In oil and mining businesses, geologists constantly desire a better understanding of the geology of a region. Information technology expenditures have enabled spatial analysis to be used to visualize the large amounts of data collected using digital instruments and stored in various databases. For example, remote measurements of gravity, magnetics, and various spectra retrieved from these databases may be placed into three-dimensional models in which geologists may view the relative positions of various geologic features. In a similar manner, ground-based measurements of seismic and well-logging data may also be spatially analyzed.

To gather more information or to confirm the predictions of spatial models created from other information, geologists also gather physical samples of rocks, soil, water, pore space liquids, and plants and analyze them for their chemical properties. These samples may also be analyzed for physical properties using laboratory instruments, and the data output from these instruments may be digitally stored as representations of these properties in various databases. Other information associated with a sample, such as the location at which the sample was collected, the person who collected the sample, any instruments used to collect the sample, and various conditions under which the sample was collected may be stored in another database.

Generally, the results of these analyses are presented to a human expert who attempts to mentally correlate the multiple analyses with geologic maps and remotely sensed data such that the value of a property may be assessed. In addition to the difficulty of such correlation, the information concerning the physical samples may be stored in multiple databases. In an attempt to help the human expert, the sample information may be processed using statistical analysis to discover trends in the sample data.

Other relationships between the geologic data and the remotely sensed data and the sample data could be discovered if the proper methodologies could be applied that relied less on the expertise of the expert and more on the discovery of hidden relationships in the data. Therefore, it would be advantageous to provide a method and system for data analysis that discovers these relationships in the data between geological samples collected in the field and other data gathered during geophysical and geochemical surveying or remote sensing of the region from which the samples were collected.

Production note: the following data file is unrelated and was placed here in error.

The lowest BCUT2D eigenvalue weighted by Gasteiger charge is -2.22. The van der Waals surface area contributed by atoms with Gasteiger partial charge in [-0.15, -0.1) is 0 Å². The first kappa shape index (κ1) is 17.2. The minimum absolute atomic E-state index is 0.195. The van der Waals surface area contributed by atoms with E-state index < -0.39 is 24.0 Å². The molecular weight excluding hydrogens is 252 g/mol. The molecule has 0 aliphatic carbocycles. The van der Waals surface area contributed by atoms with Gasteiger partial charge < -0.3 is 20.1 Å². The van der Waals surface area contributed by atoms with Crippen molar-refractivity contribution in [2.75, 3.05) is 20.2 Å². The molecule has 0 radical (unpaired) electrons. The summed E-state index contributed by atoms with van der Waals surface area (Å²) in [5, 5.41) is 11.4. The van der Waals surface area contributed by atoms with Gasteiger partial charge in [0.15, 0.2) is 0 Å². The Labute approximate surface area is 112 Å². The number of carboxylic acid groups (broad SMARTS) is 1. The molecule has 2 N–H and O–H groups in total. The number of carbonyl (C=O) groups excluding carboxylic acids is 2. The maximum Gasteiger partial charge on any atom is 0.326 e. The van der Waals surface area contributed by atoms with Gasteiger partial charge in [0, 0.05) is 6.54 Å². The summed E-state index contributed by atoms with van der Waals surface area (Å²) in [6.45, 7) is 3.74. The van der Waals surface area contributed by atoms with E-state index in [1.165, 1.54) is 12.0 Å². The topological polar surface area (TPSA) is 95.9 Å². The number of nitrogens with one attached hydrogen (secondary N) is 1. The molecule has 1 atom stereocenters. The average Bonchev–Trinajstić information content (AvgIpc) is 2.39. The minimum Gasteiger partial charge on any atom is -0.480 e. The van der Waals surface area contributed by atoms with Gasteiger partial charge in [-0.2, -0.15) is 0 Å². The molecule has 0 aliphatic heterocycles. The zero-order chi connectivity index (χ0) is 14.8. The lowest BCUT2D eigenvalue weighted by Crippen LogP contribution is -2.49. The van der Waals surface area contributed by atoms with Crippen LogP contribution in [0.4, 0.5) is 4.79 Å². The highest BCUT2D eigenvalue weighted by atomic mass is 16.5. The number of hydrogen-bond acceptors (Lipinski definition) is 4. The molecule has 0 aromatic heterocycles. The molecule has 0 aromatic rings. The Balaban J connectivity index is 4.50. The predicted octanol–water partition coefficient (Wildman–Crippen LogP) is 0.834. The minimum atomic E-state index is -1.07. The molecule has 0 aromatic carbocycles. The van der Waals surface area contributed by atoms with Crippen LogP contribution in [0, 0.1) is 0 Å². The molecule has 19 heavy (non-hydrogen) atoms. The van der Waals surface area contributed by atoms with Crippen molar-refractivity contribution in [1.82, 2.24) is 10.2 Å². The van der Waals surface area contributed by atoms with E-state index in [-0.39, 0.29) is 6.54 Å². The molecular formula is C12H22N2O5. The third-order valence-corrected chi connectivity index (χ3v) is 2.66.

SUMMARY OF THE INVENTION

A method and system for ascertaining relationships between collected geological samples and remotely sensed geological data within a region is provided. The locations of physical samples and the locations of data points associated with remotely sensed data are identified and stored. The locations within the region are determined using a position identifying system, such as the global positioning system. The collected physical samples are analyzed to obtain data values for physical and chemical properties of the collected samples. Data mining algorithms are used to generate input data for spatial analysis. Data mining algorithms are used to delineate hidden relationships between attributes within the data from all sources as a precursor to looking for a set of spatial relationships of that data to mineral deposits. The locations of the physical samples within the region are associated with the locations of the remotely sensed data to form a set of spatial relationships.

BRIEF DESCRIPTION OF THE DRAWINGS

The novel features believed characteristic of the invention are set forth in the appended claims. The invention itself, however, as well as a preferred mode of use, further objectives and advantages thereof, will best be understood by reference to the following detailed description of an illustrative embodiment when read in conjunction with the accompanying drawings, wherein: